“We’re Not Going Anywhere”: Jewish Chabad Students Celebrate Passover with Increased Security Measures

Columbia-Barnard Jewish communities continue to hold seders and events with extra security guards to keep students safe after reports of anti-semitism around campus. Others return home or celebrate in the Palestinian solidarity encampment.

On Sunday, April 21st, Rabbi Elie Buechler, Director of the Orthodox Union-Jewish Learning Initiative on campus, wrote that Jewish students should “return home as soon as possible and remain home until the reality in and around campus has dramatically improved,” in a group chat with over 290 students.

As the pro-Palestinian encampment on the Columbia lawns enters its ninth day in operation, the Jewish holiday of Passover approaches its fourth day. Chabad Columbia, a Jewish community for students, continues to hold seders and services yet with increased security measures, given reports of rising antisemitic incidents surrounding campus, such as protestors outside of Columbia gates chanting “Go back to Poland” at Jewish students.

Following Buechler’s statement, on Monday Columbia Chabad hired security guards to chaperone students from the Chabad house to their dorm rooms with worries about antisemitic incidents occurring on and around campus. In addition, Bond Personal Security, an app where students can have a security professional on the phone as they walk around campus, was recommended to students for an extra layer of safety.

“After a seder at Chabad, a security guard asked if he wanted to walk us home but I was in a group so it was fine,” Margot Levy (BC ‘24) said. “I get if you were alone you would want to walk with someone.”

Levy left Columbia’s campus after her afternoon class on Thursday, April 18th, and returned to Barnard on Tuesday for work. She was already planning on going home for Passover, yet chose to spend additional time downtown and off-campus as much as she could.

“It seems pretty chill at Barnard,” Levy said on returning to campus. “The antisemitic incidents have been mostly outside of campus whereas the [protests] inside have been mostly peaceful. I’ve been walking outside with my Star of David necklace and I haven’t been fearing for my physical safety.” 

Sophie Kasson (BC/JTS ‘27) returned home to New Jersey for Passover for a few days and purposefully did not cross over onto Columbia’s campus upon returning to New York. As a freshman living in the quad, she says she cannot escape the daily chants of protestors.

“I know students have gotten liquids thrown at them and people have gotten beaten up, pinned to walls, and kicked [outside of Columbia’s gates]; I haven’t encountered anything myself, but I’ve been nervous for my physical well-being,” Kasson said. 

Some Jewish students in Columbia-Barnard Jewish Voice for Peace (JVP) were evicted and suspended on Thursday, April 18th for participating in the encampment, and are therefore no longer allowed to celebrate in on-campus Passover celebrations. Other JVP members who were not suspended held seders in the encampment this week. 

In a statement on Monday, JVP called on the Columbia and Barnard administrations to “issue an immediate amnesty to all suspended and expelled students, to adhere to their demands for divestment from the Israeli government’s genocide, and to protect all students, including ensuring that Jewish students can safely practice all aspects of their Judaism in community on campus.”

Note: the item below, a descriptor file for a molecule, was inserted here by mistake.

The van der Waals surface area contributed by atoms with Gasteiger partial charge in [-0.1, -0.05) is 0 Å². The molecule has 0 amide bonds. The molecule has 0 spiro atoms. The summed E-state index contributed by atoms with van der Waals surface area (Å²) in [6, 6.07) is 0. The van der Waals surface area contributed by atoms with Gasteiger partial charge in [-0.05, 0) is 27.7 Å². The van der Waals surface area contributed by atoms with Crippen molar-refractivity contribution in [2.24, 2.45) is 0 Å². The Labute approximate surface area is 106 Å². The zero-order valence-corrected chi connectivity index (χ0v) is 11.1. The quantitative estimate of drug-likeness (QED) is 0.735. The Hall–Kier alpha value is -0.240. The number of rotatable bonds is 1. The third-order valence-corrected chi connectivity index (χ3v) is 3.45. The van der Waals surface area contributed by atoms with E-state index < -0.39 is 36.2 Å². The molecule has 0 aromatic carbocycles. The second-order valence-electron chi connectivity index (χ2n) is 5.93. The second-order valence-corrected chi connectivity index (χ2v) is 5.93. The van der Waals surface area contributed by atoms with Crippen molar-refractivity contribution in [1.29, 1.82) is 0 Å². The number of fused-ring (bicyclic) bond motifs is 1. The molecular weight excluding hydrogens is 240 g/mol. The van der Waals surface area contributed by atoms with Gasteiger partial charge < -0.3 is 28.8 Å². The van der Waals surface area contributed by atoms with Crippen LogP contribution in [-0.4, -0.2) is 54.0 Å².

On the first night of Passover, Spencer Davis (JTS ‘27) celebrated at his family friends’ house in Brooklyn instead of celebrating on campus after his mother raised worries for his safety on campus. On the second night, he celebrated at Columbia Hillel, another community for Jewish students on campus. 

“I don’t personally feel like I’m unsafe going and celebrating in these spaces, but I understand that a lot of parents feel unsafe with their kids going there,” Davis said. “I feel uncomfortable but not unsafe because I don’t appear Jewish, but being around where those incidents of antisemitism happened is super uncomfortable.”

On Monday, Columbia and Barnard both chose to hold remote classes. On Tuesday, Columbia offered hybrid classes while Barnard returned to in-person classes for the rest of the semester. On Thursday, both schools announced that instructors must provide students with a remote final exam option if requested.  

“I agree with the choices to make remote options available to students if they don’t feel comfortable [in-person],” Kasson said. “It was just very disheartening to see the whole campus become so divided. I’m seeing this issue get more and more polarizing where people on either side won’t admit any faults within their side of their argument, and it’s causing a lot more unnecessary tension than needed.”

Rabbi Yuda Drizin, director of Columbia Chabad, and his wife Naomi Drizin have been a source of support for many Jewish students over the past week. After pro-Israeli student demonstrators were met with an agitator holding a sign reading “Al-Qasam’s Next Targets” on Saturday night, Drizin got dressed and went to campus to ensure the Jewish students’ safety.

Despite the message from Buechler and the growing tensions around campus, many Jewish Chabad students are resolved to stay on campus. 

“We want to reiterate that we are here now and here to stay,” Chabad said in an Instagram post on Monday. “It is our life mission to support the Jewish students at Columbia University and we’re not going anywhere.”

“I don’t want to go home. I feel like that’s kind of giving some of these protestors what they want if every Jewish or Zionist student just packs up and leaves,” Kasson said. “So even though it’s a lot to take in, I’m choosing to stay.”